Excel Monorail Systems (formerly Translift Systems), a division of Excel Automation, has recently completed an extension to a conveying and handling system, which has enabled the “Cockpit fit” station to be re-located 20 metres further along a car production line.
Cockpits for the MINI range are delivered to Plant Oxford from the Magna Intier plant at Redditch in Worcester using specialised road transport trailers equipped with on-board, chain-driven live roller conveyor systems. On arrival, the trailer is docked with the receiving conveyor system.
Originally the cockpits, each mounted on a platen 1540mm long x 890mm wide and 660mm high and weighing 100kgs including the platen, were discharged from the trailer in sequence and transported by a chain-to-chain live roller conveyor to a drop section, which raised the platen from the basement to a ground floor Cockpit fit station at the side of the production line. At the same time as the platen was delivered to the Cockpit fit station, an operator lifted the cockpit using a specially designed manipulator, directly from the platen and introduced it into the vehicle. The empty platen was returned using the elevator to an intermediate level for return to the empty trailer.
Due to process changes, the Cockpit fit station needed to be relocated approximately 20 metres further along the production line. The move required the design of a new conveying and handling system to transport the loaded platen out of the drop section to the new fitting position, relocating the manipulator (and standby manipulator), implementing a new light guard array to the new position and a means of returning the platen to the drop section for onward despatch.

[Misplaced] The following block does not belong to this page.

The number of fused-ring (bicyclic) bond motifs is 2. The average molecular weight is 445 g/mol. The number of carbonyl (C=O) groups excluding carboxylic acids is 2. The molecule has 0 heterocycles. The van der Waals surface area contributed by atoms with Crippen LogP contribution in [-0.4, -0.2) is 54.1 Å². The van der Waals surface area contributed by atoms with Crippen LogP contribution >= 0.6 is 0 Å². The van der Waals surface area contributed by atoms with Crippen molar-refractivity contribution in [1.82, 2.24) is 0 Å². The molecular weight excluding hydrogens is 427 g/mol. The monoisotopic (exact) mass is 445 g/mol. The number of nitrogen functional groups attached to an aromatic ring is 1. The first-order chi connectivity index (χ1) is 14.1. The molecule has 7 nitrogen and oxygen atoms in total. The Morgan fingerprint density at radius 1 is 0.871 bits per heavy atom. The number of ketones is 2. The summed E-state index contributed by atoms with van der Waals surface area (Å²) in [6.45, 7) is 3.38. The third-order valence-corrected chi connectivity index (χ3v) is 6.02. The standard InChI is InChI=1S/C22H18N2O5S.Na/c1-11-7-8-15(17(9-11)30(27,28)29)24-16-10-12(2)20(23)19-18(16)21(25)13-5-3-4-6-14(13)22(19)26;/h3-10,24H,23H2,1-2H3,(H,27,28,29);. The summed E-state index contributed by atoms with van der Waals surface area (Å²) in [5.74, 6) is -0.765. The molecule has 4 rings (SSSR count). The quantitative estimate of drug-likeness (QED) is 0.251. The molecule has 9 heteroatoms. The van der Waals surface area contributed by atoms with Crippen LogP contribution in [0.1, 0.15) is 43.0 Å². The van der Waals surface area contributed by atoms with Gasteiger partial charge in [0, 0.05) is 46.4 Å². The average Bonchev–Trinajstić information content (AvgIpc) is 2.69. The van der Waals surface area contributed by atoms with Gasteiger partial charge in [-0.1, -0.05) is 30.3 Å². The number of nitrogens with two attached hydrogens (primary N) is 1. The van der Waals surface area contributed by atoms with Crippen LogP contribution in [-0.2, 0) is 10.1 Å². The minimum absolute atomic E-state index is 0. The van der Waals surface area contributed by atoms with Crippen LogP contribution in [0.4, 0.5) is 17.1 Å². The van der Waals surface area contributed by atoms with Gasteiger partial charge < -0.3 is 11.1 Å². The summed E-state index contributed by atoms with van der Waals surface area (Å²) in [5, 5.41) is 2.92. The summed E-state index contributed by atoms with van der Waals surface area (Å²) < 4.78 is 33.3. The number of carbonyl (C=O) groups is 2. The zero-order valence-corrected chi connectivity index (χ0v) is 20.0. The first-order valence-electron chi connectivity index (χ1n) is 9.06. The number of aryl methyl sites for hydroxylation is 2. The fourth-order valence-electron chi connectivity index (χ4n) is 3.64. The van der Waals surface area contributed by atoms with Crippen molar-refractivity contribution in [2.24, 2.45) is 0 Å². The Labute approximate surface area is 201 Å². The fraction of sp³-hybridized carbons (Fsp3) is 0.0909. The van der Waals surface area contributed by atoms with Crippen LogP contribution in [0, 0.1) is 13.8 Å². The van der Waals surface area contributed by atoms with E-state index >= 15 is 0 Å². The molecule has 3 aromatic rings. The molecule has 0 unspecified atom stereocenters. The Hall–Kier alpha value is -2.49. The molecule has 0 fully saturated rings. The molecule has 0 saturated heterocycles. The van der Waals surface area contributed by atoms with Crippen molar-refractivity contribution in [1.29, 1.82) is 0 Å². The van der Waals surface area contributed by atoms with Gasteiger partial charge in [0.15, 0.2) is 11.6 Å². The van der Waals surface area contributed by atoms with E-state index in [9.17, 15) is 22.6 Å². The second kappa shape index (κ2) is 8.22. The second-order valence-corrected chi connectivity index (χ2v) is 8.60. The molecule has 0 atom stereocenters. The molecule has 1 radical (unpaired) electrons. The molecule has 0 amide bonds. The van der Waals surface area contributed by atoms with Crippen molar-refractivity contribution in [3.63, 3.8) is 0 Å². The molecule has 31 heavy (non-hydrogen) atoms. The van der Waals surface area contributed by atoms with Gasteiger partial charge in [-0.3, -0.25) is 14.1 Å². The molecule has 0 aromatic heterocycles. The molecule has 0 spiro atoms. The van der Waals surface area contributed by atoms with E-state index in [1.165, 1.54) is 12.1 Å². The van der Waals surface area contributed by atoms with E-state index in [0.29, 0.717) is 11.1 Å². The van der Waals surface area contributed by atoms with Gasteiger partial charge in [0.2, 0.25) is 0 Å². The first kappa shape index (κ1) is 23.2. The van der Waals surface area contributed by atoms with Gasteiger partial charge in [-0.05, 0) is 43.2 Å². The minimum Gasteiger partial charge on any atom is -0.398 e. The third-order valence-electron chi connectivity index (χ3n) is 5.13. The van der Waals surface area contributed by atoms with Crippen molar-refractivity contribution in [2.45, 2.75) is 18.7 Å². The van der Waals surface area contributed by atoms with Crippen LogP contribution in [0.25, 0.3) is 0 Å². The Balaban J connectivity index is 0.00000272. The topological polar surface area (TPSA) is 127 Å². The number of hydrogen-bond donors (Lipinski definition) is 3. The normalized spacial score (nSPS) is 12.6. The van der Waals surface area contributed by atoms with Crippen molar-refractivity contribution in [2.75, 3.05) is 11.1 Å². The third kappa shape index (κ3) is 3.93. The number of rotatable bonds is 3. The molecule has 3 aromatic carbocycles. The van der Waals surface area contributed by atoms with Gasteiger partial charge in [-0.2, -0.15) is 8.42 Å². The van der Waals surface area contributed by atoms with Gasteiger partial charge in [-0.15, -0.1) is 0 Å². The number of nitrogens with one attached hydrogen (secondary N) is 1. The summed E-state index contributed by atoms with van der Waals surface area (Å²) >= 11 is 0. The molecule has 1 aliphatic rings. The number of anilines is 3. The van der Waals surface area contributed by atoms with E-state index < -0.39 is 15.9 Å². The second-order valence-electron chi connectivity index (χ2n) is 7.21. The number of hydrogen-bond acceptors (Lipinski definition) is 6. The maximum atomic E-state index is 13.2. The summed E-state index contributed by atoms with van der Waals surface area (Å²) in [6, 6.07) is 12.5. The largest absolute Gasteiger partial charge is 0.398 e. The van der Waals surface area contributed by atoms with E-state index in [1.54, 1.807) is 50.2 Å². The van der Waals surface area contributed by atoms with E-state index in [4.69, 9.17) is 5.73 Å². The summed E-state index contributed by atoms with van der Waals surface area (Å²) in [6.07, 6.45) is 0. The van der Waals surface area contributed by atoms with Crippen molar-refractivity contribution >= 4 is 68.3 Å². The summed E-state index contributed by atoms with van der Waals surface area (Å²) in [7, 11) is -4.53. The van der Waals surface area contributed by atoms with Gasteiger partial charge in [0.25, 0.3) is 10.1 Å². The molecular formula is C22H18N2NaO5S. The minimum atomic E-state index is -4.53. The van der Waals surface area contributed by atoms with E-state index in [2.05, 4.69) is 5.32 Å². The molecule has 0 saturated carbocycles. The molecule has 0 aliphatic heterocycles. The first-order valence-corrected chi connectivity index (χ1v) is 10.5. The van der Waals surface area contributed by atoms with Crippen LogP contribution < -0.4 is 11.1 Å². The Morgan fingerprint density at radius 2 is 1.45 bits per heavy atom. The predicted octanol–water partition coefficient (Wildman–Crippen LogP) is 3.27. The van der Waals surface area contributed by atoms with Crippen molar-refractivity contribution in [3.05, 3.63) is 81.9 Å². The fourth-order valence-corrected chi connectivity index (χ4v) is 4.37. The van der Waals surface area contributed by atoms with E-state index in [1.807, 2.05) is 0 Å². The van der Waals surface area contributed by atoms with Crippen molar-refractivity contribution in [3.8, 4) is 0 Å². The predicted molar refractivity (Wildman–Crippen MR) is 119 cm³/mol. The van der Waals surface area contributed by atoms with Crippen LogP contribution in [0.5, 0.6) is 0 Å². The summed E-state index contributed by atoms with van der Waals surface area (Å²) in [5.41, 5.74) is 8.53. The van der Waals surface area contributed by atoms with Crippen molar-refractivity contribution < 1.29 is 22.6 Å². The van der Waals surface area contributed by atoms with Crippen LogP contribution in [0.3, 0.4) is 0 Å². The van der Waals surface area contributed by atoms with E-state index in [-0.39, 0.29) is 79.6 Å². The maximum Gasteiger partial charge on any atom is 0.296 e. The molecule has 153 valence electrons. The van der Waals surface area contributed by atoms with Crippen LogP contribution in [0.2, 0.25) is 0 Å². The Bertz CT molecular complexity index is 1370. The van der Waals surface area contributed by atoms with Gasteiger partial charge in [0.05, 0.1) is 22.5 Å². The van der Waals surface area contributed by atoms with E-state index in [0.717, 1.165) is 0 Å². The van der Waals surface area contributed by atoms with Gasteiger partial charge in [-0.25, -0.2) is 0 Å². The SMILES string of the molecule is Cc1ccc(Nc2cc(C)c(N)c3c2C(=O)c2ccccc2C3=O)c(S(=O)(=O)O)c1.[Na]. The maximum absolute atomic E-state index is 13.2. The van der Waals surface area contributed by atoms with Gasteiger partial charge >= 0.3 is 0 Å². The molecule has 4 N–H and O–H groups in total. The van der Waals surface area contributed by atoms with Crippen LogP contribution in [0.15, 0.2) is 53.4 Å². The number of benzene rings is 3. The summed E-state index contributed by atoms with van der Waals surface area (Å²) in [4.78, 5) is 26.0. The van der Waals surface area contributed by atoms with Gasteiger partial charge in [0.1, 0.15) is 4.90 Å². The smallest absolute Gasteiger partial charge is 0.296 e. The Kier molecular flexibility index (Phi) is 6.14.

The plant’s engineers decided how best to achieve the changes, wrote the specification for the new handling and conveyor system and selected four companies to quote against the specification.
Excel Automation was awarded the contract on commercial grounds and was also able to show the MINI team a similar system at its Worcester factory, which was undergoing a factory acceptance trial (FAT). Excel had also installed a handling and conveying system for sequencing the same cockpit platens at the Magna Intier Redditch plant.
Platens still enter the plant on a conveyor system in sequence via the basement and are raised up through the floor at the point where the cockpits had previously been fitted to the car. The new 20 metre conveying system now takes the platen on a two-tier conveyor to a new Cockpit fit station where it is removed from the platen and fitted to the vehicle. The empty platen is then lowered 900mm to the lower tier and returned to the same drop section that brought it up to the ground floor. From there it is transported back into a trailer for return transport.
The specification included new 25 volt rollers, which are used for the first time in the Oxford plant. A further factor in the success of the project was recognition that the software associated with introducing the new conveyor and relocating the Cockpit fit location was fully de-bugged before the new system went live. The Cockpit extension system was also assembled and FAT tested at Excel’s factory, which ensured that the installation and integration of the new system went very smoothly. Working closely with MINI engineers and its controls partner MacDonald Humphrey Automation Ltd, Excel implemented a series of off-line tests on site before the decision to break in was made.
Commenting for Excel, general manager Gary Sweeney says that, due to a great deal of planning by MINI and Excel engineers, the system worked well from start-up, looks good, operates extremely quietly and has been trouble-free to date.